Open cluster NGC 3114, the Sliced Onion Galaxy (NGC 3344), and irregular galaxy NGC 3448

May 12–19, 2016: Open cluster NGC 3114 in Carina offer small-telescope owners nice views, while large-telescope owners can seek out the Sliced Onion Galaxy (NGC 3344) in Leo Minor and irregular galaxy NGC 3448 in Ursa Major.
By | Published: May 12, 2016 | Last updated on May 18, 2023
This week’s small-telescope target, open cluster NGC 3114, lies 5.8° east-southeast of magnitude 2.2 Aspidiske (Iota [ι] Carinae).
Astronomy: Roen Kelly
Each week, Astronomy magazine Senior Editor Michael E. Bakich, a master at explaining how to observe, posts a podcast about three objects or events you can see in the sky.

Targets for May 12–19, 2016
Small telescope:
Open cluster NGC 3114
Large telescope: Spiral galaxy NGC 3344
Large telescope: Irregular galaxy NGC 3448

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Southern comfort
This week’s small-telescope target is open cluster NGC 3114 in Carina the Keel, and it offers a glorious view. This terrific deep-sky object lies within a spectacular star field. Specifically, you’ll find it 5.8° east-southeast of magnitude 2.2 Aspidiske (Iota [ι] Carinae). Unfortunately, that location means it never rises above the horizon for viewers located north of latitude 30° north.

Although NGC 3114 is visible without optical aid — the cluster shines at magnitude 4.2 — scan the area with binoculars for the best view. NGC 3114 measures 35′ across. That’s an area 27 percent larger than the Full Moon.

Through a 4-inch telescope, you’ll first spot two bright stars in the cluster’s area, magnitude 6.2 SAO 237640 and magnitude 7.3 SAO 237655. Surrounding this pair are dozens of similarly bright stars you’ll form into a variety of patterns. Larger scopes add another layer of faint stars to the background.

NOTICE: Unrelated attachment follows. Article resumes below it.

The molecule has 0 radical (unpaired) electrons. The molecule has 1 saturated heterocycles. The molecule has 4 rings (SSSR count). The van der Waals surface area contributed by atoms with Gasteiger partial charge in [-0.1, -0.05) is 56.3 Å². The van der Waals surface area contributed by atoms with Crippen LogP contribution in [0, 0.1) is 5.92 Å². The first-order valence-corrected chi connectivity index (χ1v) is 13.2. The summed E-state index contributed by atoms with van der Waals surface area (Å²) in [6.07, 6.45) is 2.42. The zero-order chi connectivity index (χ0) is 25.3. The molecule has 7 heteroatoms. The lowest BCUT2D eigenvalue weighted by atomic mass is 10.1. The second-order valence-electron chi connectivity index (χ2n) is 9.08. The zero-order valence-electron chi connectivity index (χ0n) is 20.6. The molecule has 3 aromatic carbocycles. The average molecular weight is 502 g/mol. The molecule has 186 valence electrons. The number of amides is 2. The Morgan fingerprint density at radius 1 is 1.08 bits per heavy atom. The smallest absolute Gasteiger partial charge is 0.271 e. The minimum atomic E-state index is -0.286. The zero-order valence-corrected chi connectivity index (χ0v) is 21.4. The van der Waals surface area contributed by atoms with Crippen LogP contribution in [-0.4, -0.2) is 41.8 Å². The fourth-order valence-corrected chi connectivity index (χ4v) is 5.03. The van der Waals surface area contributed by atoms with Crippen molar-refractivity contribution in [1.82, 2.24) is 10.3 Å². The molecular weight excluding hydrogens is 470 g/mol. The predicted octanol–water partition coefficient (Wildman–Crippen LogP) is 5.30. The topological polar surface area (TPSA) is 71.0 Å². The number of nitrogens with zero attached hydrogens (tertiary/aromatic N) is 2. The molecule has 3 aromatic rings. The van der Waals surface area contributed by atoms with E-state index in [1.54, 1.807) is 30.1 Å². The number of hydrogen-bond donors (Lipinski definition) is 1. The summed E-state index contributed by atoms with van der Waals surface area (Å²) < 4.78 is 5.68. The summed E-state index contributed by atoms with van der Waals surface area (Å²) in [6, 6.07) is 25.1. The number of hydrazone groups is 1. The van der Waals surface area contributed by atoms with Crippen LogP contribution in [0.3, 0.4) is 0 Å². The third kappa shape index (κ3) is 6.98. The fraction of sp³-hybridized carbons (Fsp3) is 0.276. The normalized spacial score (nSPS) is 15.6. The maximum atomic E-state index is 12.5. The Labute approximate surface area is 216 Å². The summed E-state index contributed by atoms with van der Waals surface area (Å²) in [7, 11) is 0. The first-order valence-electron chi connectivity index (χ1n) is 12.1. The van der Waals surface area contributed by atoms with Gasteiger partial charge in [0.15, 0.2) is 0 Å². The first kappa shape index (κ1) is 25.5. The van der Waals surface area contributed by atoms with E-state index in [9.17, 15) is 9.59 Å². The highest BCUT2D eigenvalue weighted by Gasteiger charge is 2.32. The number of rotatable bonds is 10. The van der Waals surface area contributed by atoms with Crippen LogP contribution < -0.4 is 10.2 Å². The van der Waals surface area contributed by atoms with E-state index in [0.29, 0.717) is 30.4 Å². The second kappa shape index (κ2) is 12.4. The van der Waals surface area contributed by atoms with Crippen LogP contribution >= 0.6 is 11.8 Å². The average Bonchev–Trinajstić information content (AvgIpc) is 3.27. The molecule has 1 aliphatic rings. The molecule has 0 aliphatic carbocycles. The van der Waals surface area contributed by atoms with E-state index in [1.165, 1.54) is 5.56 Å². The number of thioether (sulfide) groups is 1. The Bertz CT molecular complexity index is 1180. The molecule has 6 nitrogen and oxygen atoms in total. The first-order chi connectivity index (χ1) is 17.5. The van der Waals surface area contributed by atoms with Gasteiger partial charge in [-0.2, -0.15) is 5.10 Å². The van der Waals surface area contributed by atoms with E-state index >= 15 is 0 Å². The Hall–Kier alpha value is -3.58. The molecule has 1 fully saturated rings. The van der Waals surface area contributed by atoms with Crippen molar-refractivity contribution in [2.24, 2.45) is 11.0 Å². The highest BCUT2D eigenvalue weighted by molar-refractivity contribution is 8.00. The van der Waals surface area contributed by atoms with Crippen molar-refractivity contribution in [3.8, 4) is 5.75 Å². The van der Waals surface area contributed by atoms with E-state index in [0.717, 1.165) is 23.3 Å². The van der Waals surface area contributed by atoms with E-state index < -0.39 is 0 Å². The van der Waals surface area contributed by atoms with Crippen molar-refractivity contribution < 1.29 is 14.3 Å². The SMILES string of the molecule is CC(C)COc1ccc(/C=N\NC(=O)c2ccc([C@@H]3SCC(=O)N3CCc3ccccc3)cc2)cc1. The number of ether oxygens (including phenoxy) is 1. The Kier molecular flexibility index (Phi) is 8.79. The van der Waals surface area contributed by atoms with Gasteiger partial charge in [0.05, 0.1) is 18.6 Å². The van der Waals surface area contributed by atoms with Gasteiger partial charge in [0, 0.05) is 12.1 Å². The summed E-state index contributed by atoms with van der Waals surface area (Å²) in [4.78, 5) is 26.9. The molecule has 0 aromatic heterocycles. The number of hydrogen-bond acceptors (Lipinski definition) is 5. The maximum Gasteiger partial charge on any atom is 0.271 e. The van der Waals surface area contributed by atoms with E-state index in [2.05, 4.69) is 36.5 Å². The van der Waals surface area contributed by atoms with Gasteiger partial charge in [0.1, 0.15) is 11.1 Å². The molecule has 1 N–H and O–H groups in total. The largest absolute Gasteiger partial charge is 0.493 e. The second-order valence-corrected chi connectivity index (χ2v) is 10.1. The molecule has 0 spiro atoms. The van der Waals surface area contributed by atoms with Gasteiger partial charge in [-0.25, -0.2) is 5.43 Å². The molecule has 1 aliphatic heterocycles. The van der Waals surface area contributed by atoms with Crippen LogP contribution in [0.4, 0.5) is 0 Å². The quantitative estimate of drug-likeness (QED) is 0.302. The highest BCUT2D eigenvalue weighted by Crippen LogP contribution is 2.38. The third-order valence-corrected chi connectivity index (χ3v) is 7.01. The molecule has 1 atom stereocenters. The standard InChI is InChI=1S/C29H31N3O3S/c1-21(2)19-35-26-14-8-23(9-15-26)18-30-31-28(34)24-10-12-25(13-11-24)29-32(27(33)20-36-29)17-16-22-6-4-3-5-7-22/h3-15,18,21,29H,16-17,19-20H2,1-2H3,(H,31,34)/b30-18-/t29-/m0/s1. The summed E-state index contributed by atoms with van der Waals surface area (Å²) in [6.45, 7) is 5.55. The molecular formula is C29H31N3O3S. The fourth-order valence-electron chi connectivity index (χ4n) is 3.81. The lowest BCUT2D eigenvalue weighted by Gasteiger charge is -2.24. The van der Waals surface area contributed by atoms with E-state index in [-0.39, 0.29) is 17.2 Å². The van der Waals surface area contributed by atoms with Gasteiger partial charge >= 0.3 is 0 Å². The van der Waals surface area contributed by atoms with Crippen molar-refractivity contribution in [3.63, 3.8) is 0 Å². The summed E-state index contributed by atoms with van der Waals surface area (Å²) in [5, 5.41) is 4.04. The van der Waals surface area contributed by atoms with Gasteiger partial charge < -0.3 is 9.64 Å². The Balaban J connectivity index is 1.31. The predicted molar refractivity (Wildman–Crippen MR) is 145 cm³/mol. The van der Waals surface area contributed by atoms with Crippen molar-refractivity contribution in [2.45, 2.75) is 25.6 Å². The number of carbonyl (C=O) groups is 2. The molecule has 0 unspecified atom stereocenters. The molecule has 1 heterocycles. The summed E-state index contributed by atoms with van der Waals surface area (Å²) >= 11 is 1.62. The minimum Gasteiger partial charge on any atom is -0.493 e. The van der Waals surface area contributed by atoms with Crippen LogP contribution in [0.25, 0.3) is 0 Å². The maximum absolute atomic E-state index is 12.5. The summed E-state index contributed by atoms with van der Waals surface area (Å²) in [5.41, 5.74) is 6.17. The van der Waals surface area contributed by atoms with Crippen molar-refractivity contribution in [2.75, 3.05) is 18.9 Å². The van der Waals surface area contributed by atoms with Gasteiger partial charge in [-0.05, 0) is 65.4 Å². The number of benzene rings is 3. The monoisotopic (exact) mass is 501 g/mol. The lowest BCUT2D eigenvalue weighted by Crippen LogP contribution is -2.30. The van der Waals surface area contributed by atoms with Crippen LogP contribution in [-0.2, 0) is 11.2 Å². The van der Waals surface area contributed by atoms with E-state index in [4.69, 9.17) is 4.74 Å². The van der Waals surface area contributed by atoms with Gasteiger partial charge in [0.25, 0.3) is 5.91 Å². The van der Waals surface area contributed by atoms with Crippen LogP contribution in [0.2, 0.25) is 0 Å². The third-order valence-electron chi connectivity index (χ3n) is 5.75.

While you’re in the area, be sure to take a look at the magnitude 8.8 open cluster Trumpler 12. It lies 0.5° east-southeast of NGC 3114.

Shed no tears
This week’s first large-telescope object is the Sliced Onion Galaxy, also known as spiral galaxy NGC 3344 in Leo Minor the Lion Cub. Look for this magnitude 9.9 object 6.3° east-northeast of magnitude 3.4 Zeta (ζ) Leonis. It measures 6.9′ by 6.4′.

An 8-inch telescope shows a central region that appears bright and concentrated. Double the aperture and you’ll marvel at this classic face-on spiral. Its many arms wind tightly around the core, making the galaxy appear circular.

Two field stars lie superposed on the eastern half of the galaxy. The brightest, and farthest from the center, is magnitude 10.2 GSC 1977:2634.
The other star lies closer in and glows at magnitude 11.5.

Astronomy magazine Contributing Editor Stephen James O’Meara dubbed NGC 3344 the Sliced Onion Galaxy, but not because of its face-on appearance. He likened observing this galaxy to peeling away the skin of an onion, with magnification as your carving tool.

This one wins a cigar
This week’s second large-scope target is irregular galaxy NGC 3448 in Ursa Major the Great Bear. To find it, start at 5th-magnitude 44 Ursae Majoris and move 0.3° southeast. The galaxy glows softly at magnitude 11.6 and measures 4.9′ by 1.4′.

Even the largest amateur telescopes won’t reveal much detail in this galaxy. You’ll see a central bulge and two smaller regions flanking it.

But this galaxy isn’t worth looking at for its beauty or its brightness. Instead, it’s the kind of object it is that makes NGC 3448 special. Astronomers classify it as an amorphous galaxy, a young object in which a large percentage of its mass has not yet formed into stars. The Cigar Galaxy (M82) is the best example of this group.

A 12-inch scope under a dark, steady sky will reveal NGC 3448’s companion galaxy, magnitude 14.2 UGC 6016. Astronomers have determined that a bridge of stellar material connects these two galaxies.

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